Unless your ancestors were Native Americans, you have an immigrant in your family. We all do. Even our Founding Fathers were the progeny of immigrants. The United States was colonized by immigrants, and the country was built on the backs of immigrants.
In my own family, I personally knew three immigrants. I want to tell you about two of them today.
The first was my great-grandmother on my mother's side, whom everyone lovingly referred to as 'Buelita. Both my mother and I were very close to her as we moved in with her when I was still very young. By the time I was born, Casimira Luna Valdez, was already 70 years old and looked much like she does in the picture above. She was born in Monterrey, Mexico, to a very poor family. Poverty was hard on her family and she once confided to my mother that at one point they only had banana peels to eat, dug out of the garbage of the richer families in town.
But Casimira was a fighter and worked hard. She grew up in the plazas of Monterrey where she learned to cook amazing dishes by watching the other women and eventually became known as a fabulous cook. It is rumored in my family that she once fed Pancho Villa himself and a few of his men. True or false? No sé, but it would not surprise me in the least.
At any rate, Casimira finally had enough of the poverty and decided to leave and come to the United States to make a better living for herself and her family. Initially, she came with a woman who promised to help her enter the U.S. But it wasn't long before Casimira discovered that the woman was full of lies and though she had brought her here, the woman wanted her to things that were wrong. Things no woman should have to do. And so she left and went back to Mexico, determined to come back to the United States a different and more honest way. And she did, but this time, she brought her sister, Maria Luna, with her.
They settled in Dallas, where Maria went on to establish the city's first tortilla factory, Luna's. It is a historical landmark today. My 'Buelita, however, decided to do what she did best: cook. And so she founded El Originál, the best Mexican restaurant in Dallas for years. It was family run for a long time, my own mother and uncle working there up through their high school and college days.
Casimira was known for more than just her cooking. She never forgot her roots and the poor she left behind. Every year, she would drive down to Mexico with a car full of clothes to hand out to people on the sides of the road. The memory of her own childhood and her deeply religious beliefs made her a very compassionate woman who was ready to help those in need always, and sometimes she would feed the poor or homeless from the back door of the restaurant. She was, however, intolerant of liars and cheats and once ran a man out of her restaurant for not being there with his wife!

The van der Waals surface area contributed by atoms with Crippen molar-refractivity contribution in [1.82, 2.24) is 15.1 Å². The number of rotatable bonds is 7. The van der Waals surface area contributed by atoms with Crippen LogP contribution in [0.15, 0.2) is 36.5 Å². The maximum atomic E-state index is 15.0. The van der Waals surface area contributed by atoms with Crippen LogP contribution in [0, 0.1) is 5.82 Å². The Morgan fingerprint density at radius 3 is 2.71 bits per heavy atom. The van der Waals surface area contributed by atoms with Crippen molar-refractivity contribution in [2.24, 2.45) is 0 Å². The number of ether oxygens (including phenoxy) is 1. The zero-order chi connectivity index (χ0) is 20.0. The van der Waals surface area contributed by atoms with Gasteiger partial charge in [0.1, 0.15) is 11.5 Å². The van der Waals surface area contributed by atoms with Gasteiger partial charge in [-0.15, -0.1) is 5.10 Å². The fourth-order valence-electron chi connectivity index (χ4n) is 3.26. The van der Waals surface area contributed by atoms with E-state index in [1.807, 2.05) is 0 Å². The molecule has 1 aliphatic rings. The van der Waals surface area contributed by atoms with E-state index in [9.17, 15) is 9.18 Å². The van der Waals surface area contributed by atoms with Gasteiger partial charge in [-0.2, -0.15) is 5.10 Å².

The day came, though, when family moved on and she no longer had help. Casimira finally closed down the restaurant.
Lucky for me I was able to reap the benefits because when my mother and I moved in with her, I became her best customer. She never stopped cooking and so I was blessed with my own personal chef!
My 'Buelita died when I was 12. I remember the day clearly. And I still miss her today.
The other immigrant in my life was my father.
After graduating from college, my mother went to Spain to get her Masters degree. There she met my father, the charming, tall, dark, and handsome man who bore a striking resemblance at the time to Al Poccino.
One thing led to another and after a few years they were wed. When it came time for me to be born, however, my father had enlisted (drafted?) into the military in Spain and so my mother came home to the U.S. to be with family while she was pregnant and waiting for me to be born.
My father arrived soon afterward, and gave living here a good try. But he was unhappy. He missed his family, his culture, and his language. He couldn't get a job here that he liked because he didn't speak English. This was so hard for him, having done well at whatever he chose to do back home. This was not the life he had imagined nor wanted. And so after two years, he painfully gave up and went back home.
Immigrants come to this country for many reasons, but mostly to find a better life for themselves and/or their families.
Today, in my own town, I watch the migrant workers and their families who labor in the fields planting and picking tobacco. My children and I stalk them in the parking lot of our local grocery store hoping for a chance to share a smile, or a few words of kindness. I know their stories, and I try to pass them on to my own children.
So for all these reasons, I am a strong supporter of Comprehensive Immigration Reform. I believe in the words that the poet Emma Lazarus wrote in her poem, The New Colossus, and which are inscribed on the pedestal of the Statue of Liberty. I've shared them before here on MommyMaestra, but the words never fail to move me and inspire me to raise my own voice in love and honor for those courageous souls who are willing to leave their homes and everything that is familiar to them because of a dream, a hope, for a better life.
Not like the brazen giant of Greek fame,
With conquering limbs astride from land to land;
Here at our sea-washed, sunset gates shall stand
A mighty woman with a torch, whose flame
Is the imprisoned lightning, and her name
Mother of Exiles. From her beacon-hand
Glows world-wide welcome; her mild eyes command
The air-bridged harbor that twin cities frame,
"Keep, ancient lands, your storied pomp!" cries she
With silent lips. "Give me your tired, your poor,
Your huddled masses yearning to breathe free,
The wretched refuse of your teeming shore,
Send these, the homeless, tempest-tost to me,
I lift my lamp beside the golden door!"